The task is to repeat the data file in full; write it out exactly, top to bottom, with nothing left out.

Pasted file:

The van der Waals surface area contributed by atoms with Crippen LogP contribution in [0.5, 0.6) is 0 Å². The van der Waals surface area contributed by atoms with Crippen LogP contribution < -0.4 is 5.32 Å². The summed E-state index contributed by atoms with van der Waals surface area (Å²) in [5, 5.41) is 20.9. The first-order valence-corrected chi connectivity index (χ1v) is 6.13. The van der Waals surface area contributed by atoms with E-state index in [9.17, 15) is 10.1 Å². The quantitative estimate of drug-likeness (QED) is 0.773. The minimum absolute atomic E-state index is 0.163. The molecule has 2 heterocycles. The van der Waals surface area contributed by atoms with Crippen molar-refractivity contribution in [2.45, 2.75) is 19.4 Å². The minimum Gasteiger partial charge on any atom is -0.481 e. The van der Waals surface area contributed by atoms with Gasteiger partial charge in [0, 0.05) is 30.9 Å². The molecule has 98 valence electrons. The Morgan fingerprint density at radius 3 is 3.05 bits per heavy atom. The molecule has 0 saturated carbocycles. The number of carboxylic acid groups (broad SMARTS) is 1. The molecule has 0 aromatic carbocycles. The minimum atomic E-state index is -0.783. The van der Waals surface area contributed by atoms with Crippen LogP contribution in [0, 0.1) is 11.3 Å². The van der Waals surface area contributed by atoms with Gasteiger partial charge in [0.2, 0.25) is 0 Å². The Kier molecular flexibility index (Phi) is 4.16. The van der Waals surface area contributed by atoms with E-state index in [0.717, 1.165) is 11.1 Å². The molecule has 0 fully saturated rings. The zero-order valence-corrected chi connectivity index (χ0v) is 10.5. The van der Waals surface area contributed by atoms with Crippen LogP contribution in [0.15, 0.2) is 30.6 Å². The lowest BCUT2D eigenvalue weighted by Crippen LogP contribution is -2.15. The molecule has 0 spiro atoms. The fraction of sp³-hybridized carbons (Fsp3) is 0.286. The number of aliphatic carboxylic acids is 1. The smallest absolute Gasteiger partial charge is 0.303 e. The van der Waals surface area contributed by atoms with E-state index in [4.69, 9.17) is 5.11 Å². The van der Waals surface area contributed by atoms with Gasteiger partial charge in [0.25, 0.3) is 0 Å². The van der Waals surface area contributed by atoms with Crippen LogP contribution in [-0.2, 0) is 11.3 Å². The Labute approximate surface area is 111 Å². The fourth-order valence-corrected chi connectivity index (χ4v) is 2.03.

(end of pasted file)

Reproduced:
The van der Waals surface area contributed by atoms with Crippen LogP contribution in [0.5, 0.6) is 0 Å². The van der Waals surface area contributed by atoms with Crippen LogP contribution < -0.4 is 5.32 Å². The summed E-state index contributed by atoms with van der Waals surface area (Å²) in [5, 5.41) is 20.9. The first-order valence-corrected chi connectivity index (χ1v) is 6.13. The van der Waals surface area contributed by atoms with E-state index in [9.17, 15) is 10.1 Å². The quantitative estimate of drug-likeness (QED) is 0.773. The minimum absolute atomic E-state index is 0.163. The molecule has 2 heterocycles. The van der Waals surface area contributed by atoms with Crippen molar-refractivity contribution in [2.45, 2.75) is 19.4 Å². The minimum Gasteiger partial charge on any atom is -0.481 e. The van der Waals surface area contributed by atoms with Gasteiger partial charge in [0, 0.05) is 30.9 Å². The molecule has 98 valence electrons. The Morgan fingerprint density at radius 3 is 3.05 bits per heavy atom. The molecule has 0 saturated carbocycles. The number of carboxylic acid groups (broad SMARTS) is 1. The molecule has 0 aromatic carbocycles. The minimum atomic E-state index is -0.783. The van der Waals surface area contributed by atoms with Crippen LogP contribution in [0, 0.1) is 11.3 Å². The van der Waals surface area contributed by atoms with Gasteiger partial charge in [0.2, 0.25) is 0 Å². The Kier molecular flexibility index (Phi) is 4.16. The van der Waals surface area contributed by atoms with E-state index in [0.717, 1.165) is 11.1 Å². The molecule has 0 fully saturated rings. The zero-order valence-corrected chi connectivity index (χ0v) is 10.5. The van der Waals surface area contributed by atoms with Crippen LogP contribution in [0.15, 0.2) is 30.6 Å². The lowest BCUT2D eigenvalue weighted by Crippen LogP contribution is -2.15. The molecule has 0 spiro atoms. The fraction of sp³-hybridized carbons (Fsp3) is 0.286. The number of aliphatic carboxylic acids is 1. The smallest absolute Gasteiger partial charge is 0.303 e. The van der Waals surface area contributed by atoms with E-state index in [4.69, 9.17) is 5.11 Å². The van der Waals surface area contributed by atoms with Gasteiger partial charge in [0.25, 0.3) is 0 Å². The van der Waals surface area contributed by atoms with Crippen LogP contribution in [-0.2, 0) is 11.3 Å². The Labute approximate surface area is 111 Å². The fourth-order valence-corrected chi connectivity index (χ4v) is 2.03.